Johnson & Johnson (JNJ) may have trouble beautifying its share price for a time, even amidst a vehement scientific and legal defense.
The shares have fallen precipitously, from a high near $150 per share just before a Reuters report alleged that the company knew about asbestos in its talc powder for decades, to a close of $128.09 on Friday.
"The truth is that many parents would rather chew glass than use Johnson & Johnson products on their children [right now]," Eric Schiffer, CEO of the Patriarch Organization and Chairman of Reputation Management Consultants, told Real Money. "That reputation applies beyond talc too."
Schiffer explained that even as the company defends itself on scientific and legal grounds, the ubiquitous headlines have taken their toll to a far larger degree than the 0.3% of sales talc represents for the New Jersey-based healthcare conglomerate.
To be sure, the company has shown an ability to defend itself and come back from prior bad press, as it did in 2010 in response to bad headlines related to a Tylenol recall. Shares have doubled in value since that time.
Further, CEO Alex Gorsky made a personal appeal Monday afternoon on the company's website in a bid to tamp down the most recent controversy, explaining that reports of product safety lapses are defamatory.
"I want you to hear it directly from me: We know our talc is safe. In fact, for over 100 years Johnson & Johnson has known the talc in our baby powder is the purest, safest, pharmaceutical-grade talc on earth," Gorsky says in the video.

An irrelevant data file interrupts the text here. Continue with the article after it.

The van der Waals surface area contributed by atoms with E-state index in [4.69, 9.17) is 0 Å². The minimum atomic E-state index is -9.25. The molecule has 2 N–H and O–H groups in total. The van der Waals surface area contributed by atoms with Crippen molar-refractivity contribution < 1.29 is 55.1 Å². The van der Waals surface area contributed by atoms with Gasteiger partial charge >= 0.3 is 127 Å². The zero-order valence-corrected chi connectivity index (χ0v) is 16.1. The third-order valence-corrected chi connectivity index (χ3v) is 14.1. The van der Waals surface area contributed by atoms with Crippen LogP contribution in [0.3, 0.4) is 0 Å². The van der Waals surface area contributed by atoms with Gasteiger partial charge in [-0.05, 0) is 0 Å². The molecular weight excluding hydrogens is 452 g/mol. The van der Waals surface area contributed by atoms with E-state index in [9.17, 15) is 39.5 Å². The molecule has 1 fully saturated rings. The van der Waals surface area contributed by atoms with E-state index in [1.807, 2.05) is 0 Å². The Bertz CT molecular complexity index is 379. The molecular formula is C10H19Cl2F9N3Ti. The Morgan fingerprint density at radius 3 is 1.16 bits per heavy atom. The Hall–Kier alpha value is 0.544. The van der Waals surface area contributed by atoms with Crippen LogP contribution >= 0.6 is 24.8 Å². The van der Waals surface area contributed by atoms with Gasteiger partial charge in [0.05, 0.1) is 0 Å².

Gorsky's defense was laid out broadly, with the company outlining omissions and misstatements in the Reuters report and scientific studies vindicating the company.
"Thousands of independent tests by regulators and the world's leading labs prove our baby powder has never contained asbestos," the statement added, linking to an entire company website outlining a defense of its talc products.
Order in the Court of Public Opinion
Unfortunately for Johnson & Johnson, the company's defense, so far, has been outshone by a recent court case to the tune of a $4.7 billion decision. Johnson & Johnson indicated it will appeal the ruling.
"The litigation has increased substantially and I expect an avalanche of litigation still coming," Schiffer said. "The company is going to need to wage a war in the courtroom to maintain consumer trust."
Settlements in these type of situations can lessen hits to a company's cash pile, but may not placate many consumers. Instead, Schiffer suggested the company will need a strongly exculpatory judgment in its favor to restore its currently tarnished public image.
Schiffer conceded that Johnson & Johnson's recently announced $5 billion stock buyback goes to show that the company remains confident in its ability to fight these cases to do just that, adding that it should buoy many shareholders through this rough patch.
Nonetheless, the dust, or talcum powder in this case, will need to settle before many stock buyers and shoppers feel comfortable with Johnson & Johnson.
"Talc does not seem to be an issue that is going to resolve quickly for JNJ and we would expect shares to trade at a lower multiple pending further clarity on the company's exposure to this issue," J.P. Morgan analyst Chris Schott wrote in a note to clients following the reports. "[That could take] an extended period of time."
So, as Jim Cramer has suggested, maybe investors should likewise be a bit cautious for a more concrete signal before moving more dry powder into JNJ stock, as the reliable dividend stock is still dealing with these negative headlines.